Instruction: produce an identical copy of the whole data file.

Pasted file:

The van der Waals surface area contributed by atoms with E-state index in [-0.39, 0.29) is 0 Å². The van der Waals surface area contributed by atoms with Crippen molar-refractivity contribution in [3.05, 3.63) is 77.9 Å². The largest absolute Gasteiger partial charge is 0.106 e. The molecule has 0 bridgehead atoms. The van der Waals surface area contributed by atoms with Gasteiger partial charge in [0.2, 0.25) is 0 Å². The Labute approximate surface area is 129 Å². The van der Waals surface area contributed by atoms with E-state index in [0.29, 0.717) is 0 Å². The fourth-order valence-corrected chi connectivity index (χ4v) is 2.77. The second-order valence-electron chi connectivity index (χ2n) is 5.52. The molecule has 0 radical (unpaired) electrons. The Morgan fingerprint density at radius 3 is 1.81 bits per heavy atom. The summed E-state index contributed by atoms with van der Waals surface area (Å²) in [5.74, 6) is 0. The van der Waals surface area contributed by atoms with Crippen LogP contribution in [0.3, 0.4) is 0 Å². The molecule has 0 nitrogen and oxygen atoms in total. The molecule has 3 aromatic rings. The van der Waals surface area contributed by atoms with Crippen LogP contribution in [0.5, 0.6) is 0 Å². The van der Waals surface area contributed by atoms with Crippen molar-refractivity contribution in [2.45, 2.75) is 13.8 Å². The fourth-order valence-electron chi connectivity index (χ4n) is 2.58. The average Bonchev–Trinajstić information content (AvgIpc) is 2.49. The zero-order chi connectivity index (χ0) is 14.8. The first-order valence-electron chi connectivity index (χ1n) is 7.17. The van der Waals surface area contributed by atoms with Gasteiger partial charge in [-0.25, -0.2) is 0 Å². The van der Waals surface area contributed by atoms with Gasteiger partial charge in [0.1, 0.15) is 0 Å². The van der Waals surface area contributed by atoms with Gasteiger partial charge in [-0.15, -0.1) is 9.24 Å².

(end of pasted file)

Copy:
The van der Waals surface area contributed by atoms with E-state index in [-0.39, 0.29) is 0 Å². The van der Waals surface area contributed by atoms with Crippen molar-refractivity contribution in [3.05, 3.63) is 77.9 Å². The largest absolute Gasteiger partial charge is 0.106 e. The molecule has 0 bridgehead atoms. The van der Waals surface area contributed by atoms with Gasteiger partial charge in [0.2, 0.25) is 0 Å². The Labute approximate surface area is 129 Å². The van der Waals surface area contributed by atoms with E-state index in [0.29, 0.717) is 0 Å². The fourth-order valence-corrected chi connectivity index (χ4v) is 2.77. The second-order valence-electron chi connectivity index (χ2n) is 5.52. The molecule has 0 radical (unpaired) electrons. The Morgan fingerprint density at radius 3 is 1.81 bits per heavy atom. The summed E-state index contributed by atoms with van der Waals surface area (Å²) in [5.74, 6) is 0. The van der Waals surface area contributed by atoms with Crippen LogP contribution in [0.3, 0.4) is 0 Å². The molecule has 0 nitrogen and oxygen atoms in total. The molecule has 3 aromatic rings. The van der Waals surface area contributed by atoms with Crippen LogP contribution in [0.5, 0.6) is 0 Å². The van der Waals surface area contributed by atoms with Crippen molar-refractivity contribution in [2.45, 2.75) is 13.8 Å². The fourth-order valence-electron chi connectivity index (χ4n) is 2.58. The average Bonchev–Trinajstić information content (AvgIpc) is 2.49. The zero-order chi connectivity index (χ0) is 14.8. The first-order valence-electron chi connectivity index (χ1n) is 7.17. The van der Waals surface area contributed by atoms with Gasteiger partial charge in [-0.25, -0.2) is 0 Å². The van der Waals surface area contributed by atoms with Gasteiger partial charge in [0.1, 0.15) is 0 Å². The van der Waals surface area contributed by atoms with Gasteiger partial charge in [-0.15, -0.1) is 9.24 Å².